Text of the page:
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New trial ordered in FSU sexual battery

An empty jury box.
Red Huber
/
Orlando Sentinel/MCT/Landov
An empty jury box.

A sharply divided appeals court Wednesday ordered a new trial for a man convicted in a 2017 sexual battery of a Florida State University student after she had been out drinking with friends.

A panel of the 1st District Court of Appeal said a recording of a call that the student made to police was improperly admitted into a trial that resulted in the conviction of Andrew Schluck on charges of sexual battery and burglary. Schluck, who was 40 at the time, went into a dorm building with the student and one of her friends shortly before 3:30 a.m.

The student, who was a 19-year-old freshman, called university police a little more than four hours later and said she thought she had been raped in her dorm room, according to Wednesday’s ruling. A majority of the appeals court agreed with Schluck’s argument that a circuit judge should not have admitted the recording into the trial because it was improper hearsay.

“Here, the recording was the only direct evidence of the victim’s lack of consent and the only evidence where the jury heard directly from the victim, who was distressed in the recording and reported that she had been raped,” said the majority opinion, written by Judge Thomas Winokur and joined by Judge Timothy Osterhaus. “In spite of other evidence that supported the state’s contention that the victim did not consent, it cannot show that there is no reasonable possibility that the recording contributed to the verdict. For these reasons, we reverse and remand for a new trial.”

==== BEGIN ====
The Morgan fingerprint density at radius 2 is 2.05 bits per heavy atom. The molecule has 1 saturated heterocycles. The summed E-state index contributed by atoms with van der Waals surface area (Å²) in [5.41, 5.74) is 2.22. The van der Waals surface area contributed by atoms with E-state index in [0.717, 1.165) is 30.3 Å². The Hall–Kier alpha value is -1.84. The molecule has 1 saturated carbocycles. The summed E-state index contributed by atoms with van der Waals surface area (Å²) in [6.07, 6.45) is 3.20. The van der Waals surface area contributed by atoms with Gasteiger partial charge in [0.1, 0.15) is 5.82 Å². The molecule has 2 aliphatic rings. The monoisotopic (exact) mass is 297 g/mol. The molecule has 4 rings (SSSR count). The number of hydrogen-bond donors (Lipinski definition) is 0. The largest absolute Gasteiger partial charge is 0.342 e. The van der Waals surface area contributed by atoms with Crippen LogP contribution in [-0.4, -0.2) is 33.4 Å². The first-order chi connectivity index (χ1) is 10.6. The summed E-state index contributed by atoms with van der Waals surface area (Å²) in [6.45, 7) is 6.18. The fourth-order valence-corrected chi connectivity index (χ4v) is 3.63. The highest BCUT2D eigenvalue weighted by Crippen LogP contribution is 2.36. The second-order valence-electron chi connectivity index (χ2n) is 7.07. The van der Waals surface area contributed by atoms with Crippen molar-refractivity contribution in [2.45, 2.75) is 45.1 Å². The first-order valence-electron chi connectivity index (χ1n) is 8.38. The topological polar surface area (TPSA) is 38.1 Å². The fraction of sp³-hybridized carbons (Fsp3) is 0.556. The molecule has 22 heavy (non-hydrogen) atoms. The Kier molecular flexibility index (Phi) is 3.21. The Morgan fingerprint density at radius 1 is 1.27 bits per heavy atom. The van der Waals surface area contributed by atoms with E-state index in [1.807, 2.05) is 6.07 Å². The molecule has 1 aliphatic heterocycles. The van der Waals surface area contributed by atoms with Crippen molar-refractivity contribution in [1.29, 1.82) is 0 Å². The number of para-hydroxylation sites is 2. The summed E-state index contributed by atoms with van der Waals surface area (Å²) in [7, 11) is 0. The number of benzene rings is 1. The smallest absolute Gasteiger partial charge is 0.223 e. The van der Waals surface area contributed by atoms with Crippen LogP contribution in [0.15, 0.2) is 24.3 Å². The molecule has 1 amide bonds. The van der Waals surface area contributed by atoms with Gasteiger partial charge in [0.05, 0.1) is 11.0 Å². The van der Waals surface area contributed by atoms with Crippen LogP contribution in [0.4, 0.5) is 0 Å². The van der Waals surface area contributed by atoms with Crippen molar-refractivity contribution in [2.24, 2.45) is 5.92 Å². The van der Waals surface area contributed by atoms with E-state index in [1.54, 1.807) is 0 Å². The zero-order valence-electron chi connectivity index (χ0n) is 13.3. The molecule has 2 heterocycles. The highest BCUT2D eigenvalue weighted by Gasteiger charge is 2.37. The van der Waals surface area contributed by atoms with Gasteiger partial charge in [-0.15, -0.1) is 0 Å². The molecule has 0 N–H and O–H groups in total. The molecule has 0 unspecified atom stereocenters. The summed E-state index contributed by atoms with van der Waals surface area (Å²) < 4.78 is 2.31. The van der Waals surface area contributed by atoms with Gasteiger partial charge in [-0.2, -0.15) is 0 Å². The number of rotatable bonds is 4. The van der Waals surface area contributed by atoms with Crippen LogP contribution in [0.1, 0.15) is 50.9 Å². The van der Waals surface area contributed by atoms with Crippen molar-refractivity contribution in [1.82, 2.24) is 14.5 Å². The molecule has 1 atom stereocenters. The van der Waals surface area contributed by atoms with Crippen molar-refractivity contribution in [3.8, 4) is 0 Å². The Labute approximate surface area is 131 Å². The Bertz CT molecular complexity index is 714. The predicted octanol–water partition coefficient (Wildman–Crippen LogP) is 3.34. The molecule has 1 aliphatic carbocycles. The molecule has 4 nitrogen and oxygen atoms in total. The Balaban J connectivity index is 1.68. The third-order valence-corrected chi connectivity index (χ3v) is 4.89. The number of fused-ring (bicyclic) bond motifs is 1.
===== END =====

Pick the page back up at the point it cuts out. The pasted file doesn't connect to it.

But Judge Scott Makar wrote a 19-page dissent that gave a detailed account of the case and said the circuit judge had discretion to allow the jury to hear the recording. He also noted that Schluck, who was not a student, had received a trespass notice from FSU police in 2015 that barred him from campus.

“All of the evidence supports the jury’s finding that the encounter was non-consensual, meaning that ‘intelligent, knowing, and voluntary consent’ was lacking,” Makar wrote. “Even without the victim’s statement, the totality of the evidence easily demonstrates that a 40-year-old stranger (subject to a university restraining order) was lurking at 3 a.m. outside a dormitory which he illegally entered to commit a non-consensual sexual assault on an incapacitated university freshman; the jury’s verdict was just.”

Schluck was sentenced to 15 years in prison and is an inmate at Jefferson Correctional Institution, according to the state Department of Corrections website.